According to many sources, the answer would be no. John Bunyan's theological beliefs were Puritan, which differed from pure Calvinism.
From "Puritanism in New England" by Donna Campbell:
The concept of a covenant or contract between God and his elect pervaded Puritan theology and social relationships. In religious terms, several types of covenants were central to Puritan thought.
The Covenant of Works held that God promised Adam and his progeny eternal life if they obeyed moral law. After Adam broke this covenant,
God made a new Covenant of Grace with Abraham (Genesis 18-19).
Covenant of Grace. This covenant requires an active faith, and, as such, it softens the doctrine of predestination (Emphasis mine as this addresses the question directly). Although God still
chooses the elect, the relationship becomes one of contract in which
punishment for sins is a judicially proper response to disobedience.
During the Great Awakening, Jonathan Edwards later repudiated Covenant
Theology to get back to orthodox Calvinism. Those bound by the
covenant considered themselves to be charged with a mission from God.
Covenant of Redemption. The Covenant of Redemption was assumed to be preexistent to the Covenant of Grace. It held that Christ, who
freely chose to sacrifice himself for fallen man, bound God to accept
him as man's representative. Having accepted this pact, God is then
committed to carrying out the Covenant of Grace. According to Perry
Miller, as one contemporary source put it, "God covenanted with Christ
that if he would pay the full price for the redemption of beleievers,
they should be discharged. Christ hath paid the price, God must be
unjust, or else hee must set thee free from all iniquities" (New
England Mind 406).
All of this is evident in The Pilgrim's Progress. While I agree the two questions are different, the theology in Pilgrim's Progress is inseparable from the author, meaning he wrote as he believed. Puritan theology does not teach irresistible grace, in the purest sense. In Puritan thought, we clearly have a choice to respond to God's call. He calls us first, but we can choose to respond or not. This is more in line with the Arminian view.
I also managed to find a quote from him grappling with the subject of predestination in his memoir Grace Abounding to the Chief of Sinners (found in the blog post Predestination Troubles John Bunyan):
By these two temptations I was very much afflicted and disquieted;
sometimes by one, and sometimes by the other of them. And first, to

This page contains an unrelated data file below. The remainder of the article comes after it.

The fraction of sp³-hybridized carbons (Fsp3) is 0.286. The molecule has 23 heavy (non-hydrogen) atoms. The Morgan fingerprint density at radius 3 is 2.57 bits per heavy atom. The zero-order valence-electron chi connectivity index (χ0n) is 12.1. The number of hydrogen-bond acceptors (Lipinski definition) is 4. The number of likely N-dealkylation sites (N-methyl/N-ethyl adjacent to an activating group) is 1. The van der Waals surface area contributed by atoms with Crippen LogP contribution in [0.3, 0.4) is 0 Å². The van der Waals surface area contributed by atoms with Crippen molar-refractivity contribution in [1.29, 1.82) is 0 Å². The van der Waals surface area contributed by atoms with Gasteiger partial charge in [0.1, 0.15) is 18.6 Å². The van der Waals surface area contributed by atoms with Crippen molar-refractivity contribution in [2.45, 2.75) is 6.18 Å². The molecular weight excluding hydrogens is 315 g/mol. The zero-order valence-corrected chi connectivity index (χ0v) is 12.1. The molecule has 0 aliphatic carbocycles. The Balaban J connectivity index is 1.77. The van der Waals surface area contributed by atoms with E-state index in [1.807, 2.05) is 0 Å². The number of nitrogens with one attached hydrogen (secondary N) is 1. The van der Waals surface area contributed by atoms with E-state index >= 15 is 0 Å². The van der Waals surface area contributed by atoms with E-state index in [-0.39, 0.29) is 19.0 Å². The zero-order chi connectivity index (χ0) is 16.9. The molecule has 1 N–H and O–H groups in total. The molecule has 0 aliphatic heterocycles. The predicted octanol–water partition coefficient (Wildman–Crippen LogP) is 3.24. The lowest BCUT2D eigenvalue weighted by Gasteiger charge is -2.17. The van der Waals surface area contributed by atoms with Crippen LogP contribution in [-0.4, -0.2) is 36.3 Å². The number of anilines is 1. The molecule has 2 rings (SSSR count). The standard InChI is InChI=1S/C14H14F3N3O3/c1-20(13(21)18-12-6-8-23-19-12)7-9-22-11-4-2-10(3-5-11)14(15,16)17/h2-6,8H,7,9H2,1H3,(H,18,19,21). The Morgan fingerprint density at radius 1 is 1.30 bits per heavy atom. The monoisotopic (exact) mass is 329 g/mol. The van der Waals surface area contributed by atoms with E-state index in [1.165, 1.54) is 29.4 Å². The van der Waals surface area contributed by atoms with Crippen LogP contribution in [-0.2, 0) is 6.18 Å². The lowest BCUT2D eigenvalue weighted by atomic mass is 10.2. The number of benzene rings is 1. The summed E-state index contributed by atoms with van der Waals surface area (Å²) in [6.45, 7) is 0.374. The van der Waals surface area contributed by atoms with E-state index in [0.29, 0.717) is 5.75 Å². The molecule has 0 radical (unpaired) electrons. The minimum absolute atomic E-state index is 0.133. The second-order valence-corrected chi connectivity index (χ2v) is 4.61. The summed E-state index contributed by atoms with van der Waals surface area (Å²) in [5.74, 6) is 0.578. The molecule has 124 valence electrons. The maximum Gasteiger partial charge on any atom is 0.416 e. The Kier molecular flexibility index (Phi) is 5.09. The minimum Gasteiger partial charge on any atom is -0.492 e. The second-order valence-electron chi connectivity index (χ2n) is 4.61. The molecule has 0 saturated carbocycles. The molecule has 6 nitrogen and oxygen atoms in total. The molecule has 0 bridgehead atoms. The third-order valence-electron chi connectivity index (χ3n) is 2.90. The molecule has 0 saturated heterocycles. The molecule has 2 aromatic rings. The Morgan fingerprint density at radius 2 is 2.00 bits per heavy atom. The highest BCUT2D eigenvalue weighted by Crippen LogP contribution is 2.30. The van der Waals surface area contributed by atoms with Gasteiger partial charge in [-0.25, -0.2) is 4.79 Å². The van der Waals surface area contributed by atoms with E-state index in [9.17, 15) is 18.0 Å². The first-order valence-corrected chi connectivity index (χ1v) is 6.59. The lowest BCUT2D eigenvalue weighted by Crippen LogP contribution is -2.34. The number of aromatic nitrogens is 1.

speak of that about my questioning my election, I found at this time,
that though I was in a flame to find the way to heaven and glory, and
though nothing could beat me off from this, yet this question did so
offend and discourage me, that I was, especially at some times, as if
the very strength of my body also had been taken away by the force and
power thereof. This scripture did also seem to me to trample upon all
my desires, 'It is not of him that willeth, nor of him that runneth,
but of God that sheweth mercy' (Rom. 9.16).
With this scripture I could not tell what to do; for I evidently saw,
that unless the great God, of His infinite grace and bounty, had
voluntarily chosen me to be a vessel of mercy, though I should desire,
and long and labour until my heart did break, no good could come of
it. Therefore, this would still stick with me, How can you tell that
you are elected? And what if you should not? How then?
O Lord, thought I, what if I should not, indeed? It may be you are
not, said the tempter; it may be so, indeed, thought I. Why, then,
said Satan, you had as good leave off, and strive no further; for if,
indeed, you should not be elected and chosen of God, there is no talk
of your being saved; 'For it is neither of him that willeth, nor of
him that runneth, but of God that sheweth mercy.'
By these things I was driven to my wits' end, not knowing what to say,
or how to answer these temptations. Indeed, I little thought that
Satan had thus assaulted me, but that rather it was my own prudence,
thus to start the question; for, that the elect only attained eternal
life, that I, without scruple, did heartily close withal; but that
myself was one of them, there lay all the question.
Thus, therefore, for several days, I was greatly assaulted and
perplexed, and was often, when I have been walking, ready to sink
where I went, with faintness in my mind; but one day, after I had been
so many weeks oppressed and cast down therewith, as I was now quite